Limited acreage can generate farm income
It doesn’t take hundreds of acres to start a lucrative small farming business, just some goals and creativity. Small farm entrepreneur and educator Debbie Webster discusses with residents how to start a farm on limited acreage on an American Sheep Industry Let’s Grow program.
“If you want to start a small farm, the first question to ask yourself is why are you doing it. Are you doing it to feed your family, as a project after retirement, or do you just need some sheep to help keep the lawn mowed?”
Webster, who started a sheep and goat business on her small acreage in Seneca, S.C., said for a young family, starting a farm can provide many opportunities for children to learn. She finds the physical activity, brain activity and the ability to learn and figure things out can provide experiences for children that they can use a lifetime. Children also learn where their food comes from, and most have a brighter outlook on life as a result of being around animals, Webster said.
Most people in the U.S. are becoming further removed from farm life and animals, Webster said. “The more you can educate them, the better, even if its just an acre.”
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Webster uses her own small farm as an education center for everyone from children through adults. She even uses the lambs and goats as therapy animals for special needs children. She gives farm tours, mentors people who want to start their own small farm, and holds special programs where children can come to the farm and learn how to take care of animals, like fostering a lamb for a week. “We teach them everything they would need to know about how to take care of a lamb,” she said.
MONEY OR MEMORIES
Webster encourages people interested in starting a small farm to literally start small, spend less on upfront costs, but leave room to expand. Even a few head of sheep can be a money-maker if people can think outside the box. If lambs are born at the right time of year, one idea is to hire them out for an Easter photo shoot. Webster said she makes $50 per photo shoot for people to take pictures of their small children holding a baby lamb for Easter portraits. “Some years, I earned more money doing that than when I sold the lambs,” she said.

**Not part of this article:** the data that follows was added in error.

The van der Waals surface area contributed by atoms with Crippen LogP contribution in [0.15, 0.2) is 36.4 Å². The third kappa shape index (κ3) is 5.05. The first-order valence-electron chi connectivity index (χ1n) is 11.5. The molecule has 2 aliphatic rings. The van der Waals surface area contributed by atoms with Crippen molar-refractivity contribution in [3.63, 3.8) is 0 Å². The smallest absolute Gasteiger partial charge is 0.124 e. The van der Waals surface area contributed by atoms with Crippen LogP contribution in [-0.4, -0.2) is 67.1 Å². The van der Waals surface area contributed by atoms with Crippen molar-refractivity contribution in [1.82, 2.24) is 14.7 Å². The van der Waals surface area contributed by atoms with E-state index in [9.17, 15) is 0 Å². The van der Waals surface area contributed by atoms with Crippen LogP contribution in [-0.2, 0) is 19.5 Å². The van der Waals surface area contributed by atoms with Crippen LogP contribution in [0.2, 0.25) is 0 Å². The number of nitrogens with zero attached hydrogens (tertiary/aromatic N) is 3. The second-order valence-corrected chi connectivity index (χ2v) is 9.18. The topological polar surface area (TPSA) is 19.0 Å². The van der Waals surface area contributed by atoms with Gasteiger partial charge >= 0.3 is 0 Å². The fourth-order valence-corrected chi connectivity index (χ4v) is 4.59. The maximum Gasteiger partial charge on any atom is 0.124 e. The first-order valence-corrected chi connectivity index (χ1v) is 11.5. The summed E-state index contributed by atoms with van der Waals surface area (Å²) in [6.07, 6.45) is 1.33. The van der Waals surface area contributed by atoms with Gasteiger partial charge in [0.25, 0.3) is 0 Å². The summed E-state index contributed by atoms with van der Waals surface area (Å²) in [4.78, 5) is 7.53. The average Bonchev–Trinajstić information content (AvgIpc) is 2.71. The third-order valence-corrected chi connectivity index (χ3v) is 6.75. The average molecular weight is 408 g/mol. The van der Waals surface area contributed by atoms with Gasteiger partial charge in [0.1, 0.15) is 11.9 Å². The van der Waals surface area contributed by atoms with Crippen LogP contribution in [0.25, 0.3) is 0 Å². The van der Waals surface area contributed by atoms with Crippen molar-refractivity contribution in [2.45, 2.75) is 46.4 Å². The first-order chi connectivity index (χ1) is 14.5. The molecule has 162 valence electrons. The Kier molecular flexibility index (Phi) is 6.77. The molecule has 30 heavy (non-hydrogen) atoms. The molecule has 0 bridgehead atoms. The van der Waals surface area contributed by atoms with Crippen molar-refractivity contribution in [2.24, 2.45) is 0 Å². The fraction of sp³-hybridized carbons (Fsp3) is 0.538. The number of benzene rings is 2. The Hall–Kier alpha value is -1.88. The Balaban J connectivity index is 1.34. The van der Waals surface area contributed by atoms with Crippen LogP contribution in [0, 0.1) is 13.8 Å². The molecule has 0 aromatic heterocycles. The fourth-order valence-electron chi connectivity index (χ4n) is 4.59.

Before getting sheep and goats, Webster encourages people to think about what they want to harvest, whether its wool, milk, meat or selling breeding stock. It will help them determine which breed best suits their needs. They should also take into account their location, how many neighbors they have and if predators will be a concern. Consider resources like time, money, and mentors. Webster has a sheep and goat dairy, which is more time-consuming. Other considerations are managing an acreage by rotationally grazing it, biosecurity from outside animals and visitors from other farms, and whether or not the farm will grow in the future.
Many people don’t realize how much income can be generated from even a few head of lambs or goats. In her area, Webster says she started milking her goats and sheep because people with allergies can drink it and digest it easier than cow’s milk. A lot of products can also be made from the milk that people really enjoy. Webster makes cheese, yogurt and soap from sheep and goat milk.
The wool also has value. “Some people don’t want to get sheep because they worry about how to shear them. When I had 10 sheep, I learned how to shear them myself. It took longer, but I also was able to teach my children how to shear sheep,” she said.
Webster also has a 4-H club, and purchased a drop spindle so the children could learn how to spin their own yarn from the wool. Women buy wool spun into yarn from Webster for knitting. Wool can also be used to stuff pillows, and sold in small bags for craft projects, like making a beard for Santa. “I have people who will pay $15 a pound for virgin wool. It is all about who you advertise to,” she said.
Wool can also be used as mulch around plants. It will hold the water when it rains, while adding minerals to the soil, Webster said.
Lamb hides can also become quite valuable. Webster said most hunting supply stores will tell folks how to skin and dry hides with salt. If the hide is of good form, with no holes, it can bring a minimum of $50 and upwards of $150 for spotted hides, she said.
Working with a processor, lamb meat is also a valuable commodity at venues like the farmers market or from home to plate. “People are interested in different sizes and ages of lamb, depending upon what holiday they are using for,” she said. “Your local extension educator can be a good resource if you are interested in selling lamb.”
Webster also took a meat fabrication class to help her learn how to process her own lamb. “When you process your own lamb, you learn a lot about the health of your flock. Many times, you don’t know something is wrong until its too late. When we learned how to process lambs, we also learned how to do necropsies. It is interesting to me to look at the lungs, heart, and different parts of the stomach of the animal,” she said.
Webster continues to mentor families to start their own small farms. For more information, see her facebook page Whispering Pines Stables/Upstate Equestrian Ministry. ❖
— Clark is a freelance livestock journalist from western Nebraska. She can be reached by email at firstname.lastname@example.org.
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